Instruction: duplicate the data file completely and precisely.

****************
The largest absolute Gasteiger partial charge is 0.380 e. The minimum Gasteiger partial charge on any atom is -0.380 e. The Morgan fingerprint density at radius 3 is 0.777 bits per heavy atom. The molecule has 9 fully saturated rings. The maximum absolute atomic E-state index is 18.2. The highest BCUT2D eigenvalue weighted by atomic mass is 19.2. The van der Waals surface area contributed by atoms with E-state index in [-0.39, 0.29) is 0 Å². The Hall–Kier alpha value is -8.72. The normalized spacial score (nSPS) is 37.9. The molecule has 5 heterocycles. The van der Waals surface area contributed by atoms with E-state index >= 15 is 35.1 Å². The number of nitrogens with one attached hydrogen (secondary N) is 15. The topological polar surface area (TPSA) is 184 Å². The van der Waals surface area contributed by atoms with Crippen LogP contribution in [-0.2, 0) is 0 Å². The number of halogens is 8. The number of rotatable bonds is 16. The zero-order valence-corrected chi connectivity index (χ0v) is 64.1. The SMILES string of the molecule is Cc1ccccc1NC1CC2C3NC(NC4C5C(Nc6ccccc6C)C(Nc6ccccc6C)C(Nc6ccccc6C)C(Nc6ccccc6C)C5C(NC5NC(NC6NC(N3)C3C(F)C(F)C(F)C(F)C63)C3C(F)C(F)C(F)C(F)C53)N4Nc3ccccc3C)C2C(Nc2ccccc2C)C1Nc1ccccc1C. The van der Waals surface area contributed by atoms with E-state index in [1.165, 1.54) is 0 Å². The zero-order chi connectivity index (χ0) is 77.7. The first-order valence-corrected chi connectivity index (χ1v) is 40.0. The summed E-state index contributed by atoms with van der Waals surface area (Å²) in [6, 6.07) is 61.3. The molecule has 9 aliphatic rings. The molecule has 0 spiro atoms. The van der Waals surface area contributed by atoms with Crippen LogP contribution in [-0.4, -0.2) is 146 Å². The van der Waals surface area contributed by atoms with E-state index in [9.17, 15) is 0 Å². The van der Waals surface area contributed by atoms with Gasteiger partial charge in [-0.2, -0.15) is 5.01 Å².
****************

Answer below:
The largest absolute Gasteiger partial charge is 0.380 e. The minimum Gasteiger partial charge on any atom is -0.380 e. The Morgan fingerprint density at radius 3 is 0.777 bits per heavy atom. The molecule has 9 fully saturated rings. The maximum absolute atomic E-state index is 18.2. The highest BCUT2D eigenvalue weighted by atomic mass is 19.2. The van der Waals surface area contributed by atoms with E-state index in [-0.39, 0.29) is 0 Å². The Hall–Kier alpha value is -8.72. The normalized spacial score (nSPS) is 37.9. The molecule has 5 heterocycles. The van der Waals surface area contributed by atoms with E-state index >= 15 is 35.1 Å². The number of nitrogens with one attached hydrogen (secondary N) is 15. The topological polar surface area (TPSA) is 184 Å². The van der Waals surface area contributed by atoms with Crippen LogP contribution in [-0.2, 0) is 0 Å². The number of halogens is 8. The number of rotatable bonds is 16. The zero-order valence-corrected chi connectivity index (χ0v) is 64.1. The SMILES string of the molecule is Cc1ccccc1NC1CC2C3NC(NC4C5C(Nc6ccccc6C)C(Nc6ccccc6C)C(Nc6ccccc6C)C(Nc6ccccc6C)C5C(NC5NC(NC6NC(N3)C3C(F)C(F)C(F)C(F)C63)C3C(F)C(F)C(F)C(F)C53)N4Nc3ccccc3C)C2C(Nc2ccccc2C)C1Nc1ccccc1C. The van der Waals surface area contributed by atoms with E-state index in [1.165, 1.54) is 0 Å². The zero-order chi connectivity index (χ0) is 77.7. The first-order valence-corrected chi connectivity index (χ1v) is 40.0. The summed E-state index contributed by atoms with van der Waals surface area (Å²) in [6, 6.07) is 61.3. The molecule has 9 aliphatic rings. The molecule has 0 spiro atoms. The van der Waals surface area contributed by atoms with Crippen LogP contribution in [-0.4, -0.2) is 146 Å². The van der Waals surface area contributed by atoms with E-state index in [9.17, 15) is 0 Å². The van der Waals surface area contributed by atoms with Gasteiger partial charge in [-0.2, -0.15) is 5.01 Å².